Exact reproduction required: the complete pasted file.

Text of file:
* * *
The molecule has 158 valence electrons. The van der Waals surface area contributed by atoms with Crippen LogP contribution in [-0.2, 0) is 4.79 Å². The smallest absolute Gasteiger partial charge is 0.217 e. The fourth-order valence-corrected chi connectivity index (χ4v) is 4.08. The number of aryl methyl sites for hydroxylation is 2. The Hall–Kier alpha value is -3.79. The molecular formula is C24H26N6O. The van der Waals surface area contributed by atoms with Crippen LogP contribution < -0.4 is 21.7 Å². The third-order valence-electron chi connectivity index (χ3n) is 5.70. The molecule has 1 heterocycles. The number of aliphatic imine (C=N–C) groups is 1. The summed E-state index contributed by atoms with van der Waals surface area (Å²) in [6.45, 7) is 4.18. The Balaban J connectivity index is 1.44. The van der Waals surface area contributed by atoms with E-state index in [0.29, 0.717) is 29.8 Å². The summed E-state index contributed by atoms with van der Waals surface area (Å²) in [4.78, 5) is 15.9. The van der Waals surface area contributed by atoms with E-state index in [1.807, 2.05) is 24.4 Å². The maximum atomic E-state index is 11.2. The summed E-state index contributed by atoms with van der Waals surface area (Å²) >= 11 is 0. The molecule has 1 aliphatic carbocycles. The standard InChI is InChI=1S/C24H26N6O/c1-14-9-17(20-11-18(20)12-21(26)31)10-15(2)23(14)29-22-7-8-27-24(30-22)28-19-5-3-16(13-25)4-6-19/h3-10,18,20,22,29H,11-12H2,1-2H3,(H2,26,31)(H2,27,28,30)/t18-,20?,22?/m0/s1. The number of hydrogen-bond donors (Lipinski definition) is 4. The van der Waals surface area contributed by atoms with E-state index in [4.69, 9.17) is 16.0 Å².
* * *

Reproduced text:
The molecule has 158 valence electrons. The van der Waals surface area contributed by atoms with Crippen LogP contribution in [-0.2, 0) is 4.79 Å². The smallest absolute Gasteiger partial charge is 0.217 e. The fourth-order valence-corrected chi connectivity index (χ4v) is 4.08. The number of aryl methyl sites for hydroxylation is 2. The Hall–Kier alpha value is -3.79. The molecular formula is C24H26N6O. The van der Waals surface area contributed by atoms with Crippen LogP contribution < -0.4 is 21.7 Å². The third-order valence-electron chi connectivity index (χ3n) is 5.70. The molecule has 1 heterocycles. The number of aliphatic imine (C=N–C) groups is 1. The summed E-state index contributed by atoms with van der Waals surface area (Å²) in [6.45, 7) is 4.18. The Balaban J connectivity index is 1.44. The van der Waals surface area contributed by atoms with E-state index in [0.29, 0.717) is 29.8 Å². The summed E-state index contributed by atoms with van der Waals surface area (Å²) in [4.78, 5) is 15.9. The van der Waals surface area contributed by atoms with E-state index in [1.807, 2.05) is 24.4 Å². The maximum atomic E-state index is 11.2. The summed E-state index contributed by atoms with van der Waals surface area (Å²) >= 11 is 0. The molecule has 1 aliphatic carbocycles. The standard InChI is InChI=1S/C24H26N6O/c1-14-9-17(20-11-18(20)12-21(26)31)10-15(2)23(14)29-22-7-8-27-24(30-22)28-19-5-3-16(13-25)4-6-19/h3-10,18,20,22,29H,11-12H2,1-2H3,(H2,26,31)(H2,27,28,30)/t18-,20?,22?/m0/s1. The number of hydrogen-bond donors (Lipinski definition) is 4. The van der Waals surface area contributed by atoms with E-state index in [4.69, 9.17) is 16.0 Å².